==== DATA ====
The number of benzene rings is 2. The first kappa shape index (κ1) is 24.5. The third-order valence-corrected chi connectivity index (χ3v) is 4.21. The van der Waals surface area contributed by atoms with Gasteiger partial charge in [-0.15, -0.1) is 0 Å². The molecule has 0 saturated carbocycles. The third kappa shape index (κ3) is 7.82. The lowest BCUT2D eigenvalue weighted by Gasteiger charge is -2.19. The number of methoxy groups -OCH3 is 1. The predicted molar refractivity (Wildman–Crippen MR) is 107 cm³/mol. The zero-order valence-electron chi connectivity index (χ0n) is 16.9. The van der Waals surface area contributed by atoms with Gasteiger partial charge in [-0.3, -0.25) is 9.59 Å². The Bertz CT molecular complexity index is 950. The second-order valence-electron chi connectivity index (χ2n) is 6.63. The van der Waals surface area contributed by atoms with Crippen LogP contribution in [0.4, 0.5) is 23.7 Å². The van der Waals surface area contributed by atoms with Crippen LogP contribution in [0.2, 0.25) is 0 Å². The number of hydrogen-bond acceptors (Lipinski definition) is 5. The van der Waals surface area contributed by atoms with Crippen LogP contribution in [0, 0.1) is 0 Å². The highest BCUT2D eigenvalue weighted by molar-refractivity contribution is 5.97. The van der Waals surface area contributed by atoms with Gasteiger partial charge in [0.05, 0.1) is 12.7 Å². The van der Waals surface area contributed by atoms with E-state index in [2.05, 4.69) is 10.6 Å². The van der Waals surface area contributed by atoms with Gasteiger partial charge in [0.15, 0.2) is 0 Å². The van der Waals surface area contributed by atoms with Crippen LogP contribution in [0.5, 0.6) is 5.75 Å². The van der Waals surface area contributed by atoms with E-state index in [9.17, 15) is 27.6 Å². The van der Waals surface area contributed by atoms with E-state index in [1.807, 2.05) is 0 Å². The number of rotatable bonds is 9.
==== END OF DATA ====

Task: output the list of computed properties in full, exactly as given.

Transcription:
The number of benzene rings is 2. The first kappa shape index (κ1) is 24.5. The third-order valence-corrected chi connectivity index (χ3v) is 4.21. The van der Waals surface area contributed by atoms with Gasteiger partial charge in [-0.15, -0.1) is 0 Å². The molecule has 0 saturated carbocycles. The third kappa shape index (κ3) is 7.82. The lowest BCUT2D eigenvalue weighted by Gasteiger charge is -2.19. The number of methoxy groups -OCH3 is 1. The predicted molar refractivity (Wildman–Crippen MR) is 107 cm³/mol. The zero-order valence-electron chi connectivity index (χ0n) is 16.9. The van der Waals surface area contributed by atoms with Gasteiger partial charge in [-0.3, -0.25) is 9.59 Å². The Bertz CT molecular complexity index is 950. The second-order valence-electron chi connectivity index (χ2n) is 6.63. The van der Waals surface area contributed by atoms with Crippen LogP contribution in [0.4, 0.5) is 23.7 Å². The van der Waals surface area contributed by atoms with Crippen LogP contribution in [0.2, 0.25) is 0 Å². The number of hydrogen-bond acceptors (Lipinski definition) is 5. The van der Waals surface area contributed by atoms with Crippen LogP contribution in [0, 0.1) is 0 Å². The highest BCUT2D eigenvalue weighted by molar-refractivity contribution is 5.97. The van der Waals surface area contributed by atoms with Gasteiger partial charge in [0.05, 0.1) is 12.7 Å². The van der Waals surface area contributed by atoms with E-state index in [2.05, 4.69) is 10.6 Å². The van der Waals surface area contributed by atoms with Gasteiger partial charge in [0.15, 0.2) is 0 Å². The van der Waals surface area contributed by atoms with Crippen LogP contribution in [0.5, 0.6) is 5.75 Å². The van der Waals surface area contributed by atoms with E-state index in [9.17, 15) is 27.6 Å². The van der Waals surface area contributed by atoms with E-state index in [1.807, 2.05) is 0 Å². The number of rotatable bonds is 9.